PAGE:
What would the Buddha say?
All this talk about lineage and dharma, precepts and which form of Buddhism is best, whether Soto or Proto Zen should be followed, or the forms of Rinzai? Mahayana or Theravada?
To me, that is all semantics and superfluous. At the heart is would he even approve of the statues and processions, the flowing robes and flickering candles, the golden statues of his own image to which everyone bows? Would he be more content with practitioners simply seeking to meditate in their own way? Perhaps even out in nature as he did?
Having turned away from the path of formal ordination, I think he would have said, what he actually did say:
“Believe nothing, no matter where you read it, or who said it,
no matter if I have said it,
unless it agrees with your own reason and your own common sense.”
My guess is that the Buddha would have spoken against the golden chalices and flowing robes that have filled so many zendos and which some monks believe are a necessary part of their ceremonies if they are to stay true to their lineage.
At some point the messages of the Buddha has gotten lost to the fund raising that some consider to be the foundation of their efforts to save the souls of sentient beings. Whether it is the precepts or the dharmas they dole out, they forget that their teachings have strayed far from the simple truth that is behind their words. And, that makes me very sad, because the original messages were so simple – to Love and have compassion for all things, to simply do no harm.
And this is the thread that links, not just Buddhism, but all faiths to the mass killings that plague our country. Those simple words that have been pushed aside remain the foundation of any faith – Love and Compassion.
What would the Buddha say?
Would the Buddha look at the way his simple message of Love and approve of how it is being practiced? Or would he want whatever money is being spent on robes and golden statues, the latest head sets and digital sound mixers so that the faithful can hear the voices of the holiest of holies tweaked so that they resonate deeply throughout the high ceilings and reach into the deepest recesses of the halls?
You already know the answers to this. It is within you.
I only hope the monks and clergy understand this as well. Faith and belief are not about how loud and far your voice carries, but how deeply you believe in the Love and compassion we all share.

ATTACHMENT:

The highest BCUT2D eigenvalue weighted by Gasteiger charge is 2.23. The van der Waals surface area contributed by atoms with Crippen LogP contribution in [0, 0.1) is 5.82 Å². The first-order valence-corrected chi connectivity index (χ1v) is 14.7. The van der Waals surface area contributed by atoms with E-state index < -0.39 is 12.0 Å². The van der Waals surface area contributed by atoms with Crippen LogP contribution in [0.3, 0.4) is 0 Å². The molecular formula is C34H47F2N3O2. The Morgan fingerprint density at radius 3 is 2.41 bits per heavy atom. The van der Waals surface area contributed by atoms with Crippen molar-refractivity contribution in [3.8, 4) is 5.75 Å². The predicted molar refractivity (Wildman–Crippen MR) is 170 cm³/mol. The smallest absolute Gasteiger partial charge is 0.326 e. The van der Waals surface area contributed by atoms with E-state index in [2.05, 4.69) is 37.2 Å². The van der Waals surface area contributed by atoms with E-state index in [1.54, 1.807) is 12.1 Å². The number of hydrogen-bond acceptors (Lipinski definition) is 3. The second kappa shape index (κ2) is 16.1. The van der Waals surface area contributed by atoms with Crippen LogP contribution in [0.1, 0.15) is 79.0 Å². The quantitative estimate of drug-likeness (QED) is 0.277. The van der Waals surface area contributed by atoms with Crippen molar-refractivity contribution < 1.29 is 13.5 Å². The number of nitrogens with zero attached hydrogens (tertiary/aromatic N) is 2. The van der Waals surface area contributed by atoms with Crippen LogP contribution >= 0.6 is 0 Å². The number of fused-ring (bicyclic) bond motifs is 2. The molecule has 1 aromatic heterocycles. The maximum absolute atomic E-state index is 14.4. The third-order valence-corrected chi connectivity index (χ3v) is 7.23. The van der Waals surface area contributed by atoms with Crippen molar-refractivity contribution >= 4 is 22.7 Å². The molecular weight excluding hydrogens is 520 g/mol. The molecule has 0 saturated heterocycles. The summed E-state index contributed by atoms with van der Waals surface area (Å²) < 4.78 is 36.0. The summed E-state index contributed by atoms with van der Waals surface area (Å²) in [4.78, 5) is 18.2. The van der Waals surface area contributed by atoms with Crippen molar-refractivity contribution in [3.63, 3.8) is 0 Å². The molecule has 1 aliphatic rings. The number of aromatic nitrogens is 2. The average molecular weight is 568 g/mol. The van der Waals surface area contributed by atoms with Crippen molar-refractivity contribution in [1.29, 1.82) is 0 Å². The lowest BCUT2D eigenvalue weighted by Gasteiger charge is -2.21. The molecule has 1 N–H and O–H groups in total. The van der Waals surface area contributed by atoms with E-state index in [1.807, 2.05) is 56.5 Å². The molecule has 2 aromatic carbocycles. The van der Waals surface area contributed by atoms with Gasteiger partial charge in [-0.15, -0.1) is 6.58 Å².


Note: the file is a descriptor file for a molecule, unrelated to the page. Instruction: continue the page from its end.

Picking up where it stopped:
If you read anything of history, you will know the faithful carried statuettes and shared scripture as they traveled the trade routes several thousand years ago. They shared their beliefs with other acolytes and found the common thread shared among the faithful of all religions – a thread of Love, compassion and caring.
Humans were not born to be killers. They were born to be compassionate, to look out for each other and to care. We were born into community and were raised in kinship. That is how we humans survived this long. That is why our streets are not ravaged with violence and why the antennas on our cars are not twisted into tangles when parked overnight, unwatched and free of alarms. It is why windows are not smashed in and doors are still left, in many communities, unlocked.
Let’s not deceive ourselves, it is still a dangerous world out there. But not because all humanity is evil, that is the work of just a few confused and angry individuals – oh yes and the wrongly open gun laws that a few organizations pay government officials to keep open.
The rest of us remain caring, Loving people hoping to help others and confused by the violence so few inflict. Many communities are still rocked by school and police violence, but that is also why people of every race, religion, gender and sexual persuasion see hope rather than despair as a way out. I truly believe that the next generation will do what my generation could not, and that is to say “enough!”
If you think these two topics, that of monks seeking money over saving, think again. One is based in doing no harm. The other is based in a warped sense of greed with which they convince themselves they are just protecting their flocks at any cost.
This week I ask you to ask the simplest of questions, what would the Buddha think about how his solitary practice has been transmitted to those around you? What would Jesus do in the halls that bear his name? What would Mohammad say? What would Abraham? What would our founding fathers? Is this really what they had in mind when they wrote Life, Liberty and the pursuit of happiness?
None of them saw the ugliness in people. Each of them saw the beauty that is still in our souls.
Shouldn’t each of us do the same for each other?